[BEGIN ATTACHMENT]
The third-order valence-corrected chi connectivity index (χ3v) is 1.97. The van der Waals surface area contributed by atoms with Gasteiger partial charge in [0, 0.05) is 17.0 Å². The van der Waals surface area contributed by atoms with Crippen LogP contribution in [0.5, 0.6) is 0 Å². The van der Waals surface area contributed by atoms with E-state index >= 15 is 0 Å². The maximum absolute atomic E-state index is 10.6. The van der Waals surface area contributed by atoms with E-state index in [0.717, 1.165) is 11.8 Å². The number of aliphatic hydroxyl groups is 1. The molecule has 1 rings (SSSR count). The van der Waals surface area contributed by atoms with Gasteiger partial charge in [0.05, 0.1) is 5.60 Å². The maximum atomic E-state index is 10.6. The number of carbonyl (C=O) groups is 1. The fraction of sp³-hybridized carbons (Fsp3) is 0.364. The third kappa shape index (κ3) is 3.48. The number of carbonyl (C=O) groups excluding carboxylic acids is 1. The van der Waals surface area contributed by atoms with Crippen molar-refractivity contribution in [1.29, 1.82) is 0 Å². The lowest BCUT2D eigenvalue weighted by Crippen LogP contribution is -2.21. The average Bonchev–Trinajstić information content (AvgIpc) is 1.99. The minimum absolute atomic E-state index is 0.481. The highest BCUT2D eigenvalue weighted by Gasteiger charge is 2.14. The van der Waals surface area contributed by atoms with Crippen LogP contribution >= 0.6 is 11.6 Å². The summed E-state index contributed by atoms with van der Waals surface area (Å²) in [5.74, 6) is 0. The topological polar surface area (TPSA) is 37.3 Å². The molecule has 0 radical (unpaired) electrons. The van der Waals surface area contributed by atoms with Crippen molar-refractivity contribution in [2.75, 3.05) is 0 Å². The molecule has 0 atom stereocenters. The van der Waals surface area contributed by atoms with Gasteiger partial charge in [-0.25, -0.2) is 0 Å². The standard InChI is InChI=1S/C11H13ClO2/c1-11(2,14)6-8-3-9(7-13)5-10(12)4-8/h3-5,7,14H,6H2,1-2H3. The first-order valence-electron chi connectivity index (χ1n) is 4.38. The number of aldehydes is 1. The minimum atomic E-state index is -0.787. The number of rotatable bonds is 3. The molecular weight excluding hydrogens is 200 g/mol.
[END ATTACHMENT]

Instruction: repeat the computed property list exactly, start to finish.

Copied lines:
The third-order valence-corrected chi connectivity index (χ3v) is 1.97. The van der Waals surface area contributed by atoms with Gasteiger partial charge in [0, 0.05) is 17.0 Å². The van der Waals surface area contributed by atoms with Crippen LogP contribution in [0.5, 0.6) is 0 Å². The van der Waals surface area contributed by atoms with E-state index >= 15 is 0 Å². The maximum absolute atomic E-state index is 10.6. The van der Waals surface area contributed by atoms with E-state index in [0.717, 1.165) is 11.8 Å². The number of aliphatic hydroxyl groups is 1. The molecule has 1 rings (SSSR count). The van der Waals surface area contributed by atoms with Gasteiger partial charge in [0.05, 0.1) is 5.60 Å². The maximum atomic E-state index is 10.6. The number of carbonyl (C=O) groups is 1. The fraction of sp³-hybridized carbons (Fsp3) is 0.364. The third kappa shape index (κ3) is 3.48. The number of carbonyl (C=O) groups excluding carboxylic acids is 1. The van der Waals surface area contributed by atoms with Crippen molar-refractivity contribution in [1.29, 1.82) is 0 Å². The lowest BCUT2D eigenvalue weighted by Crippen LogP contribution is -2.21. The average Bonchev–Trinajstić information content (AvgIpc) is 1.99. The minimum absolute atomic E-state index is 0.481. The highest BCUT2D eigenvalue weighted by Gasteiger charge is 2.14. The van der Waals surface area contributed by atoms with Crippen LogP contribution >= 0.6 is 11.6 Å². The summed E-state index contributed by atoms with van der Waals surface area (Å²) in [5.74, 6) is 0. The topological polar surface area (TPSA) is 37.3 Å². The molecule has 0 radical (unpaired) electrons. The van der Waals surface area contributed by atoms with Crippen molar-refractivity contribution in [2.75, 3.05) is 0 Å². The molecule has 0 atom stereocenters. The van der Waals surface area contributed by atoms with Gasteiger partial charge in [-0.25, -0.2) is 0 Å². The standard InChI is InChI=1S/C11H13ClO2/c1-11(2,14)6-8-3-9(7-13)5-10(12)4-8/h3-5,7,14H,6H2,1-2H3. The first-order valence-electron chi connectivity index (χ1n) is 4.38. The number of aldehydes is 1. The minimum atomic E-state index is -0.787. The number of rotatable bonds is 3. The molecular weight excluding hydrogens is 200 g/mol.